I’ve just watched the entire appearance of Michael Brown before the House committee investigating Hurricane Katrina–OK, not the whole thing, but they’re taking a break now and it’s all I can stand. On the whole, Brown did an excellent job. I don’t suppose many people saw his appearance, but of those who did, most no doubt learned something about the division of responsibility in emergency management.
Of those who participated in the hearing, Brown was by far the most impressive. Democratic Congressman William Jefferson of Louisiana was his party’s designated hit-man, but it was painfully evident that his opening speech was a filibuster. He didn’t dare stop talking for fear that Brown would have an opportunity to answer his questions. But it wasn’t just the Democrats; “Republican” Congressman Christopher Shays, too, was an ill-informed disgrace.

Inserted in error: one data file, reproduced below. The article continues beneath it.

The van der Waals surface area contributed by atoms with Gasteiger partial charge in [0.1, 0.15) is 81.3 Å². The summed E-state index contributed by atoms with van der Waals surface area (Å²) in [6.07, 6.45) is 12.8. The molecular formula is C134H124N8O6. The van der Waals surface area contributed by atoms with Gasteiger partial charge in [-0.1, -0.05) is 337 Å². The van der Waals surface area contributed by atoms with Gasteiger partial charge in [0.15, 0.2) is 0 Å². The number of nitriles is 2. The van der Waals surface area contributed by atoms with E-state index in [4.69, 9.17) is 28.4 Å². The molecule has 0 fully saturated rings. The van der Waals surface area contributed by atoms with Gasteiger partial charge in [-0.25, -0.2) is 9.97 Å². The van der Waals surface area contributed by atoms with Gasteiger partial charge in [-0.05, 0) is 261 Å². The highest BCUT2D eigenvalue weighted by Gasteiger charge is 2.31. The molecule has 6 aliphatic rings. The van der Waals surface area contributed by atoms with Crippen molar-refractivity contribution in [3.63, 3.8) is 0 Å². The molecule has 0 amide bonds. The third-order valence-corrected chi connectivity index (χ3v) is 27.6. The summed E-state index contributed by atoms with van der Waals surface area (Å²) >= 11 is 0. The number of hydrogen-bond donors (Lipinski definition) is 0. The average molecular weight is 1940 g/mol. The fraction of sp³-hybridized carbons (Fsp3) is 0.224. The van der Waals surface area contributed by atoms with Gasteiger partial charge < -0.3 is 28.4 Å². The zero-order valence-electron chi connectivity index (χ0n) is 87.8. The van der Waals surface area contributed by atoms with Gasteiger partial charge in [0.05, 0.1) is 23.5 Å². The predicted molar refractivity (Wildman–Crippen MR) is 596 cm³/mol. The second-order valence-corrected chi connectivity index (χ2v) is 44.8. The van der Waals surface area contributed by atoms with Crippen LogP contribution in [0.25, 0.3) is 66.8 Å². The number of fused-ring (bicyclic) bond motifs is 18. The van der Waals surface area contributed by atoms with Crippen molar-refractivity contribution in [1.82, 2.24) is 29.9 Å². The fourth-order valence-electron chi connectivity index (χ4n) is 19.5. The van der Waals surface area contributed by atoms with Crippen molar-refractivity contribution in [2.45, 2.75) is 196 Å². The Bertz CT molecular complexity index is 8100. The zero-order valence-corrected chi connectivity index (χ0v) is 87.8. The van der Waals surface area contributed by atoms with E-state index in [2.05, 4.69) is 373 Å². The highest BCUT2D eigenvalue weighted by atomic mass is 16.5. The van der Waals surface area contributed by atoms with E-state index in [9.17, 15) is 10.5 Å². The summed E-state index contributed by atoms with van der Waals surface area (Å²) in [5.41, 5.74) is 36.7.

It’s hard to say what a marginally-informed citizen would make of the Katrina hearing, but my own impression was that the only person in the room who had any idea what he was talking about was Michael Brown. Many years ago, I harbored a prejudice against public employees and politicians. After I spent several decades working in the private sector, in constant contact with the public sector, I realized that both politicians and civil servants are much more capable than I had assumed–fully equal to leaders in the private sector, and sometimes superior. So it doesn’t shock me that the head of FEMA is far more articulate in discussing emergency preparedness than the often dim-witted Congressmen who yammered at him.
No doubt FEMA’s performance was imperfect. What else is new? But Michael Brown didn’t flood New Orleans. Nor did he fail to order a mandatory evacuation. Nor, when the order was finally given by the appropriate authorities, was he the one who failed to carry it out competently. I thought it was a mistake when President Bush cashiered Brown, and his performance tonight validates that judgment. FEMA’s position is eminently defensible. But the Bush administration, historically, has failed to defend itself aggressively, and instead has passively yielded to the news cycle.
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